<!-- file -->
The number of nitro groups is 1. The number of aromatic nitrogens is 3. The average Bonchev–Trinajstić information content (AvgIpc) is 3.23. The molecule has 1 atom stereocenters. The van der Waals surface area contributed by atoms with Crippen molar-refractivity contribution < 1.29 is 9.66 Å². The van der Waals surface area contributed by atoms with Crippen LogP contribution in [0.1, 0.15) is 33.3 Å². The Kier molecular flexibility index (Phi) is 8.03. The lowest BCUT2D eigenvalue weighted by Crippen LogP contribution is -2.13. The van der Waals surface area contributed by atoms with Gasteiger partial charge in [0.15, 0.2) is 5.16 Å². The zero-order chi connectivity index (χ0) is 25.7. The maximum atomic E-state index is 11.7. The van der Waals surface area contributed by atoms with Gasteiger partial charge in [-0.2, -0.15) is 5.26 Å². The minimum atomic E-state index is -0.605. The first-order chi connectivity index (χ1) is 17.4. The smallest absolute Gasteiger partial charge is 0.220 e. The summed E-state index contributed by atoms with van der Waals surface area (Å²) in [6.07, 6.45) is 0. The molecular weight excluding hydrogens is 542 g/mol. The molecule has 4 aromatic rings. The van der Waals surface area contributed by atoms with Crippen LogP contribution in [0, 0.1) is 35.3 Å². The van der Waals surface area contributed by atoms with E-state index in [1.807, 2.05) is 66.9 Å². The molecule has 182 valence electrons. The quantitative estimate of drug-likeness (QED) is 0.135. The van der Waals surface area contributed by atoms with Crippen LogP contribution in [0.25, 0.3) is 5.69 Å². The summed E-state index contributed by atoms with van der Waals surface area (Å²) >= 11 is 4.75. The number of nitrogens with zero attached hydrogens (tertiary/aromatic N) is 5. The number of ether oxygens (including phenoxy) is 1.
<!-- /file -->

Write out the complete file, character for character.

The number of nitro groups is 1. The number of aromatic nitrogens is 3. The average Bonchev–Trinajstić information content (AvgIpc) is 3.23. The molecule has 1 atom stereocenters. The van der Waals surface area contributed by atoms with Crippen molar-refractivity contribution < 1.29 is 9.66 Å². The van der Waals surface area contributed by atoms with Crippen LogP contribution in [0.1, 0.15) is 33.3 Å². The Kier molecular flexibility index (Phi) is 8.03. The lowest BCUT2D eigenvalue weighted by Crippen LogP contribution is -2.13. The van der Waals surface area contributed by atoms with Gasteiger partial charge in [0.15, 0.2) is 5.16 Å². The zero-order chi connectivity index (χ0) is 25.7. The maximum atomic E-state index is 11.7. The van der Waals surface area contributed by atoms with Gasteiger partial charge in [-0.2, -0.15) is 5.26 Å². The minimum atomic E-state index is -0.605. The first-order chi connectivity index (χ1) is 17.4. The smallest absolute Gasteiger partial charge is 0.220 e. The summed E-state index contributed by atoms with van der Waals surface area (Å²) in [6.07, 6.45) is 0. The molecular weight excluding hydrogens is 542 g/mol. The molecule has 4 aromatic rings. The van der Waals surface area contributed by atoms with Crippen LogP contribution in [0, 0.1) is 35.3 Å². The van der Waals surface area contributed by atoms with E-state index in [1.807, 2.05) is 66.9 Å². The molecule has 182 valence electrons. The quantitative estimate of drug-likeness (QED) is 0.135. The van der Waals surface area contributed by atoms with Crippen LogP contribution in [0.25, 0.3) is 5.69 Å². The summed E-state index contributed by atoms with van der Waals surface area (Å²) >= 11 is 4.75. The number of nitrogens with zero attached hydrogens (tertiary/aromatic N) is 5. The number of ether oxygens (including phenoxy) is 1.